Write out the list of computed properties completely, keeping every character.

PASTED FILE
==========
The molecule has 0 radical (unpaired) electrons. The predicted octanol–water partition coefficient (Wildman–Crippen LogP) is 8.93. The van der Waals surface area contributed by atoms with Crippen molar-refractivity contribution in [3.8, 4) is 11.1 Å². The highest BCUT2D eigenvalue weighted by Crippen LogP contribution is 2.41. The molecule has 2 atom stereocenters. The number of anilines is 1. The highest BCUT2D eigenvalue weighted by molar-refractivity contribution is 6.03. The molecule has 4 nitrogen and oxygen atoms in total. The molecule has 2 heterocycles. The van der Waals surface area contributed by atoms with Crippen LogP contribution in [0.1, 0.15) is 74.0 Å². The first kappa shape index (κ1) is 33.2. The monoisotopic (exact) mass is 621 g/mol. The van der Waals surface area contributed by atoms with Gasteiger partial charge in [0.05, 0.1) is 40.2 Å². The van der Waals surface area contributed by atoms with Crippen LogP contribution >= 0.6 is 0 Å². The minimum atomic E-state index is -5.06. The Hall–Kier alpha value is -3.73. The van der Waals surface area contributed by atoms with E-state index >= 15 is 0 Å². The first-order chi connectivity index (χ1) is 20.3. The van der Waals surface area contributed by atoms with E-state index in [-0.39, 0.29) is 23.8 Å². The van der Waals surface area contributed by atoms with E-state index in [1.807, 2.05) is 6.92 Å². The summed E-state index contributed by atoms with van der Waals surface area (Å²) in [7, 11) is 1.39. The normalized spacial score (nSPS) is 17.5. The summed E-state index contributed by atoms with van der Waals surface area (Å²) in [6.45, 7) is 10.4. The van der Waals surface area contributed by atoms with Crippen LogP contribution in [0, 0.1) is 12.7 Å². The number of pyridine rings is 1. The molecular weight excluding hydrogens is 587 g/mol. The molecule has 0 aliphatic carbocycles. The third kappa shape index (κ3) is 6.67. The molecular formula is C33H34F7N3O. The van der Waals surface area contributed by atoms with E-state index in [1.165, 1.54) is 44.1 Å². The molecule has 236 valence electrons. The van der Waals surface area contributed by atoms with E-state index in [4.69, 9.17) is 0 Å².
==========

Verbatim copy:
The molecule has 0 radical (unpaired) electrons. The predicted octanol–water partition coefficient (Wildman–Crippen LogP) is 8.93. The van der Waals surface area contributed by atoms with Crippen molar-refractivity contribution in [3.8, 4) is 11.1 Å². The highest BCUT2D eigenvalue weighted by Crippen LogP contribution is 2.41. The molecule has 2 atom stereocenters. The number of anilines is 1. The highest BCUT2D eigenvalue weighted by molar-refractivity contribution is 6.03. The molecule has 4 nitrogen and oxygen atoms in total. The molecule has 2 heterocycles. The van der Waals surface area contributed by atoms with Crippen LogP contribution in [0.1, 0.15) is 74.0 Å². The first kappa shape index (κ1) is 33.2. The monoisotopic (exact) mass is 621 g/mol. The van der Waals surface area contributed by atoms with Gasteiger partial charge in [0.05, 0.1) is 40.2 Å². The van der Waals surface area contributed by atoms with Crippen LogP contribution >= 0.6 is 0 Å². The minimum atomic E-state index is -5.06. The Hall–Kier alpha value is -3.73. The van der Waals surface area contributed by atoms with E-state index >= 15 is 0 Å². The first-order chi connectivity index (χ1) is 20.3. The van der Waals surface area contributed by atoms with E-state index in [-0.39, 0.29) is 23.8 Å². The van der Waals surface area contributed by atoms with E-state index in [1.807, 2.05) is 6.92 Å². The summed E-state index contributed by atoms with van der Waals surface area (Å²) in [7, 11) is 1.39. The normalized spacial score (nSPS) is 17.5. The summed E-state index contributed by atoms with van der Waals surface area (Å²) in [6.45, 7) is 10.4. The van der Waals surface area contributed by atoms with Crippen LogP contribution in [0, 0.1) is 12.7 Å². The number of pyridine rings is 1. The molecular weight excluding hydrogens is 587 g/mol. The molecule has 0 aliphatic carbocycles. The third kappa shape index (κ3) is 6.67. The molecular formula is C33H34F7N3O. The van der Waals surface area contributed by atoms with E-state index in [1.165, 1.54) is 44.1 Å². The molecule has 236 valence electrons. The van der Waals surface area contributed by atoms with E-state index in [4.69, 9.17) is 0 Å².